Jonathan Oberman, a professor who trains public defenders at Cardozo Law School, also scoffs at Vance’s reasoning. “There are conflicting stories from a witness?” he says. “Okay — then just apply the same standard to poor and low-income people and let them derive the same benefit.”
Is Obama Serious About Closing Guantánamo?
By Mattathias Schwartz
January 22, 2016 The New Yorker - President Barack Obama’s final State of the Union address, which he delivered last week, contained a brief mention of the prison at Guantánamo Bay. The President said he would “keep working to shut down the prison … it’s expensive, it’s unnecessary, and it only serves as a recruitment brochure for our enemies.” The phrase “Keep working to shut down” falls short of an iron-clad commitment of the sort that Obama repeatedly made on the campaign trail when he first ran for President. On January 22, 2009, during his first week in office, he signed an executive order mandating that “detention facilities at Guantánamo” be “closed as soon as practicable … no later than 1 year from the date of this order.” That supposed hard one-year deadline is six years past due today.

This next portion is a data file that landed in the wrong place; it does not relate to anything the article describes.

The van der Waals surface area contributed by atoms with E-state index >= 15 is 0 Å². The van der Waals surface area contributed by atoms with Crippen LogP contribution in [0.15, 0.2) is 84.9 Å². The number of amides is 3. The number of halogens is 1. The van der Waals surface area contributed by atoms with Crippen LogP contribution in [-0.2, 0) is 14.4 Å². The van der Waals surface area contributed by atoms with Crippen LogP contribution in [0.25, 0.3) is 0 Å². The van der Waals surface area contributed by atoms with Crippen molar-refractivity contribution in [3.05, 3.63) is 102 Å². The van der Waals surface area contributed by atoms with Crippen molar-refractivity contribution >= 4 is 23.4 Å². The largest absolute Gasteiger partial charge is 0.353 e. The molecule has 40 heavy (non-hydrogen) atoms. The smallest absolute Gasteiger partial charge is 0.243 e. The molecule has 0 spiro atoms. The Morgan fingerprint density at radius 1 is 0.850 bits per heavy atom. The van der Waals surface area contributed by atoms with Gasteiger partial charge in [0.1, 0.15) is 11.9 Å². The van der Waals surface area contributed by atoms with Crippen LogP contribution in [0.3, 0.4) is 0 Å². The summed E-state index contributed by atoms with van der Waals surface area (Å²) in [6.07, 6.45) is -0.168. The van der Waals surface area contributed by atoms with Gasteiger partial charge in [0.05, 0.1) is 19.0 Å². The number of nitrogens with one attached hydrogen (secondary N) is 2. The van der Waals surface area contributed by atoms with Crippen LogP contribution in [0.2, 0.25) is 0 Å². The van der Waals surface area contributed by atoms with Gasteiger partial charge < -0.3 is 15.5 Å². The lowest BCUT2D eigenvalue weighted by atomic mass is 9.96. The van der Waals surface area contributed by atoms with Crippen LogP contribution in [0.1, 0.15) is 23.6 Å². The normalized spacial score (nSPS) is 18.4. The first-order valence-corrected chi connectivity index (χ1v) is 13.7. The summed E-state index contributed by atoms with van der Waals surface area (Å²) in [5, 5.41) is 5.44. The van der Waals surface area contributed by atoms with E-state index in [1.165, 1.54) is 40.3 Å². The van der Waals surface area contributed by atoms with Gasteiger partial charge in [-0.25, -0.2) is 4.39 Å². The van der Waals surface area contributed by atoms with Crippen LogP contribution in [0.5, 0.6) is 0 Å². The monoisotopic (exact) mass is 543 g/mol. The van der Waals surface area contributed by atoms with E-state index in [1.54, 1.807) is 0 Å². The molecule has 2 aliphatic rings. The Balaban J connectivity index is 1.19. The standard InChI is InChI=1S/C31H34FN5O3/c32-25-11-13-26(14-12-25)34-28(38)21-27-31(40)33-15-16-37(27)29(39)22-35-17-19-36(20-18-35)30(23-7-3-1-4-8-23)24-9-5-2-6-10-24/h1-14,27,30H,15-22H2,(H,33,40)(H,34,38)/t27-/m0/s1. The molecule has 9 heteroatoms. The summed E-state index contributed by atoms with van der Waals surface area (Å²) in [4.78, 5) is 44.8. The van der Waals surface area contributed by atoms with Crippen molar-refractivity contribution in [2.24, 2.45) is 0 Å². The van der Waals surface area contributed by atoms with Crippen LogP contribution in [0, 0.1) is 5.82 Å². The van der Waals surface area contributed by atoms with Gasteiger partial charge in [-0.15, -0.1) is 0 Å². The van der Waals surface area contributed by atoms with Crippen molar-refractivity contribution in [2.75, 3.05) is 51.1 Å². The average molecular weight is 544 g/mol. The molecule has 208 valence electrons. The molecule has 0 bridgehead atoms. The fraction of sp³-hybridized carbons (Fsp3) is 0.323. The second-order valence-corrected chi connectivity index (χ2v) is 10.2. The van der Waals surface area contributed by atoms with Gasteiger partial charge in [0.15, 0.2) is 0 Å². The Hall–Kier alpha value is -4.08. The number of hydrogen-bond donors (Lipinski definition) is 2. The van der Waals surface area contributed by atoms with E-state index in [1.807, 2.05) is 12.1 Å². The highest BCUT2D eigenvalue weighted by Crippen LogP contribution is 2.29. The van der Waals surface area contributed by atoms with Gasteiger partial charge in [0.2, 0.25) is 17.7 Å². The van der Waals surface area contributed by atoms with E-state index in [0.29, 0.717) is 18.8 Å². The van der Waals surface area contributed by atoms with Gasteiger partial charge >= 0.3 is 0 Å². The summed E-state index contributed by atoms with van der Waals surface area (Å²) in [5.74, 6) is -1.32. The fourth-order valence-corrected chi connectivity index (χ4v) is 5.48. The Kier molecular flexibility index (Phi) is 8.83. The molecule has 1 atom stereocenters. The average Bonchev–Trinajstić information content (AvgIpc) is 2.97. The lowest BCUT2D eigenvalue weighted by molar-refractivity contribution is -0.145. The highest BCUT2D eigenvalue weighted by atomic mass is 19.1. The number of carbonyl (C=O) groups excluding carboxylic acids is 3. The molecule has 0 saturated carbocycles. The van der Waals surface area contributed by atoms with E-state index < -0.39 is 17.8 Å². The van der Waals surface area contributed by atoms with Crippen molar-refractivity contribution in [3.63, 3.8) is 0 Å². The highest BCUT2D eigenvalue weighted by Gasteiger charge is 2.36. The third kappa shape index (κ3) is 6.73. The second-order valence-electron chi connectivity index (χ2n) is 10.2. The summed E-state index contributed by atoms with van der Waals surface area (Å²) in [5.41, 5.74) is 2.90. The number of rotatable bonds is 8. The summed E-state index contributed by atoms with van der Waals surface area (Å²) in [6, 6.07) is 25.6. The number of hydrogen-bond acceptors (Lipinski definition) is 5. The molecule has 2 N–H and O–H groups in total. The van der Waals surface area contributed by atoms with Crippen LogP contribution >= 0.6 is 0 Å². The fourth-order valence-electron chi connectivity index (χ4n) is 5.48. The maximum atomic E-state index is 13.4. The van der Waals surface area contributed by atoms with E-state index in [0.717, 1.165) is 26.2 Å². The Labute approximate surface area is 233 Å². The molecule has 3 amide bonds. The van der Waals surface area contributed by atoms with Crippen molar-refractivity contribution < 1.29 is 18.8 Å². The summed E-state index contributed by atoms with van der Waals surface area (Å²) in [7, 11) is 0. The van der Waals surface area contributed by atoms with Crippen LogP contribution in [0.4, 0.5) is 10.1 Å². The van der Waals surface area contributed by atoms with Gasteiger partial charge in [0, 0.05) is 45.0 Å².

Obama has made progress on Guantánamo. He reduced the prisoner population from two hundred and forty-two, at the beginning of his term, to ninety-one, as of Thursday. (At its height, in 2003, the number was six hundred and eighty-four.) He created the Periodic Review Boards, a parole-style hearing for reviewing the status of current detainees. But thirty-four of the ninety-one remaining prisoners who have already gone through the reviews and been recommended for transfer have nonetheless remained in Guantánamo, in some cases for many years. It took more than five years for Shaker Aamer, a Saudi citizen and British permanent resident whom the board recommended for transfer in January, 2010, to finally return to the U.K. last October.